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Davies, Robertson

life cornish story bred

(Canadian, 1913–95)

Robertson Davies was born in Ontario, Canada, in 1913, and educated at Oxford. Back in Canada he worked in theatre, journalism, academia, and above all as a novelist. The rich, sprawling, extrovert novels of Robertson Davies can make other writers seem rather anaemic. He throws in everything—the occult, university life, sexual and financial shenanigans, astrology, humour, love—which, with a lesser writer, might produce only a mess. But everything is perfectly controlled and coherent, in the unique universe that he creates. He works on an epic scale, often in trilogies. The Cornish Trilogy is one such, of which the central novel, What's Bred in the Bone (1985), was shortlisted for the Booker Prize. It tells the life story of Francis Cornish, whose elusive father, known as the Wooden Soldier, is a spy, his mother a society beauty, and who himself grows up to be an art collector, his life spanning the Canadian twentieth century. It is a magnificent achievement, not least in the way that the story is actually told by Francis Cornish's personal guiding spirit, Maimas, to the Recording Angel, the Lesser Zadkiel. Such is Davies's exuberant confidence that one soon accepts this as a quite reasonable narrative method. What's Bred in the Bone really needs to be read as part of the trilogy—Davies is hugely addictive. You might also try Murther and Walking Spirits (1992), the fantastical, Gothic tale of Connor Gilmartin, a murdered journalist in search of vengeance. Always something of the showman, with his long white beard and glittering eye, Davies offers high entertainment that is uniquely humane and thought-provoking.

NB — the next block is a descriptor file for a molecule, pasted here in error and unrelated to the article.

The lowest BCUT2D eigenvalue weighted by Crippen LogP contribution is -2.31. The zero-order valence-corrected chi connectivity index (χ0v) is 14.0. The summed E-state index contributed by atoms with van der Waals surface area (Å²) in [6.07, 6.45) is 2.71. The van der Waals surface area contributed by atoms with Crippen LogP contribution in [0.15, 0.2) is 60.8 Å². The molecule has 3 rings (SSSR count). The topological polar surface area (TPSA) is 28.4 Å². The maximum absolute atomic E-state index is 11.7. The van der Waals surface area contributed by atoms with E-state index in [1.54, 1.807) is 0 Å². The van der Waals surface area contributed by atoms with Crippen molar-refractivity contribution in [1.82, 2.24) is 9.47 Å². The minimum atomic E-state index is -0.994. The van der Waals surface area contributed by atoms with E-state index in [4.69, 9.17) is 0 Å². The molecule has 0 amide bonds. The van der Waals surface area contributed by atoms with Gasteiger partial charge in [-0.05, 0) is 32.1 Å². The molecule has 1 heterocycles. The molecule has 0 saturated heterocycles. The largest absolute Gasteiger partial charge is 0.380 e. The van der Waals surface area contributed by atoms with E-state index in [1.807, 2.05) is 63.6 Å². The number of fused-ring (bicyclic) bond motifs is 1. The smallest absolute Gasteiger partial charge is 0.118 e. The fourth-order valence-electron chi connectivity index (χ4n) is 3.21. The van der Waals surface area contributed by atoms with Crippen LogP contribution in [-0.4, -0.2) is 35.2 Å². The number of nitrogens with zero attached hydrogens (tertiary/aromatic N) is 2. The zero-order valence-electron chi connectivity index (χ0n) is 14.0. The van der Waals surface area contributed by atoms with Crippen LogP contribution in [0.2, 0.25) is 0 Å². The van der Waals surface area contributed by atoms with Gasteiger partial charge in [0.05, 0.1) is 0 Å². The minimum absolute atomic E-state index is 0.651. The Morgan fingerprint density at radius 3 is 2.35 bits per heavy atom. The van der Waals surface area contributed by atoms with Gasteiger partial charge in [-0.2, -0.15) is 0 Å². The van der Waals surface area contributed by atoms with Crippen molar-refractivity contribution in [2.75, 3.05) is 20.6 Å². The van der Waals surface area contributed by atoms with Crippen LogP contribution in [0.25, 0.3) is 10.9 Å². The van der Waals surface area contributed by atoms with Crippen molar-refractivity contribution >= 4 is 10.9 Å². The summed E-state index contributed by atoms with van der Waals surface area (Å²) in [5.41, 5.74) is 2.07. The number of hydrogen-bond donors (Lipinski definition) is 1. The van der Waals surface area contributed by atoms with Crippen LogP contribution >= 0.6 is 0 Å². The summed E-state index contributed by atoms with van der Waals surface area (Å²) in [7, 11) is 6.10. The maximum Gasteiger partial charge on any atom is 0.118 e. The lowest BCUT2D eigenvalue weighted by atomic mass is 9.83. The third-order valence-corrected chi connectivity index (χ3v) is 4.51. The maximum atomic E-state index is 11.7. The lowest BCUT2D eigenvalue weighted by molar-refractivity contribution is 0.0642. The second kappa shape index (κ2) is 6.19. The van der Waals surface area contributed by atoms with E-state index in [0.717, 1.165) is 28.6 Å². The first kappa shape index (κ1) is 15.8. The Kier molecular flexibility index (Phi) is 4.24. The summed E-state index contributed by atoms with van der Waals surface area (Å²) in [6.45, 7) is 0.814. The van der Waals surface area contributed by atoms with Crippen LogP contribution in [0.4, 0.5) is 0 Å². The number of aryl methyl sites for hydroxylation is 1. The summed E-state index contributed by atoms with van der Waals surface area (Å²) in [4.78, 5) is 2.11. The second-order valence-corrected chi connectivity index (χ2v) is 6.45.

John Cowper Powys, John Irving, Anthony Burgess. See CANADA  CH

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